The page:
The researchers have a particular interest in the identify of giraffes in northern Botswana and north-eastern Namibia. Which subspecies occupies these regions is unclear; Angolan giraffes, widely found west of these areas, or South African giraffes, found south and east of here – or a mixture of both.
The new data reveals a rather complex pattern; both subspecies are found in these areas, but in distinct populations. For example, individuals with South African giraffe DNA are found both north and south of a population of Angolan giraffes in the Central Kalahari Game Reserve in Botswana. However, despite the close geographic location of the two sub-species, the new research suggests that genetically they are far apart. This suggests that for conservation purposes it is important to take measures to protect the giraffe populations outside of the protected game reserve, in order to preserve as much giraffe diversity as possible.
An ancient rift
What is the reason for such a strong genetic split between two sub-species that are geographically so close (within walking distance for giraffes)? The division appears to be an ancient one, originating in the Pleistocene, 1.4 million years ago. This suggests there was once a barrier splitting the two populations.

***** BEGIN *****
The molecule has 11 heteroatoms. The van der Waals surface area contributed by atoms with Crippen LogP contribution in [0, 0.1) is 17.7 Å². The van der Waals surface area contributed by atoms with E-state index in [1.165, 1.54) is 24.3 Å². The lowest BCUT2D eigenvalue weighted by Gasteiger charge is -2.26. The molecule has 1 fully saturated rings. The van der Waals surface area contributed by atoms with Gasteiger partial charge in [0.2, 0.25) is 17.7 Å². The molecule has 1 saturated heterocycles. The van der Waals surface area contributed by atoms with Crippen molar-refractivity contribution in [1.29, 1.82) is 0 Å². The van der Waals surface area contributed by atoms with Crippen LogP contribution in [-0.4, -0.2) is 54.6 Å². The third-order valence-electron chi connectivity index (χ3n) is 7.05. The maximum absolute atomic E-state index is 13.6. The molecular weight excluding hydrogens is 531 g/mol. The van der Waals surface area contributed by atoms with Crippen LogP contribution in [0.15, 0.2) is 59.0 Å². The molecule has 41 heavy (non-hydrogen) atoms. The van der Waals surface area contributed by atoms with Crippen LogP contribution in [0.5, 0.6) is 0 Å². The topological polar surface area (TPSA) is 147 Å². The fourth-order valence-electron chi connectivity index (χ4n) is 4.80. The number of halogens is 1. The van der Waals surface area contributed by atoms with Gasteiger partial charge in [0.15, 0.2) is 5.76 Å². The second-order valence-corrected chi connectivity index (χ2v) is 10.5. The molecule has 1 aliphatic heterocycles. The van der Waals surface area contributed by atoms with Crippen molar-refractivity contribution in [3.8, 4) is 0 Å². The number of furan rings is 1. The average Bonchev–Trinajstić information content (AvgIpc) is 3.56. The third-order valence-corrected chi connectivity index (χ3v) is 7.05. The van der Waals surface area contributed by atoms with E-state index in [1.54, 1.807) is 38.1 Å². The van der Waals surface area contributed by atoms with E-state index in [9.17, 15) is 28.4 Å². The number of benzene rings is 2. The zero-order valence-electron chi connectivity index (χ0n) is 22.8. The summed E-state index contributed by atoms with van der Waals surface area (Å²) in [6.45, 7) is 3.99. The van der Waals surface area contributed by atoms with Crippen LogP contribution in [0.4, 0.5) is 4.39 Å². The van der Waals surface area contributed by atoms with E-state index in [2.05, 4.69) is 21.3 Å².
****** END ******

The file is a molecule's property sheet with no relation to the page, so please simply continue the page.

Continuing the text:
The researchers explain this pattern by proposing the existence of a “cryptic” rift valley. A known geographic boundary runs through this region of Africa today, forming a subtle but distinct line between the Angolan and South African giraffe subspecies. Today this area only holds water during the rainy season and does not provide a barrier to giraffe dispersal. However, if this barrier was bigger during the Pleistocene it could have created a physical barrier between the ancestors of the two subspecies. Previous geological research in the area has indeed found evidence for the presence of substantial lakes and forests in northeast Botswana during this period.
A vast rift valley, running southwest across Botswana and containing a mosaic of aquatic and moist forest habitats, would have provided a substantial barrier separating the giraffe populations on either side, allowing them to slowly evolve into the two distinct subspecies we see today. Although this barrier is now gone and the two populations could intermix, behavioural factors, such as a preference for mates with a specific coat pattern, likely ensure this genetic separation is maintained.
Such a “cryptic” rift valley could also explain the similar observations of geographically close but genetically distinct populations in other animals in this part of Africa, such as elephants and impalas.
Still more to do
Further studies will still be necessary to fully uncover the relationships between giraffes in southern Africa and elsewhere. In particular, studies using nuclear DNA might uncover different relationships than studies, like this one, using mitochondrial DNA which, being inherited only via the female line, does not take into account dispersal of males between populations.
This new research does make the obscure relationships of the giraffe that much less opaque, helping us both satisfy our curiosity and, hopefully, contributing to conserving these magnificent animals for future generations.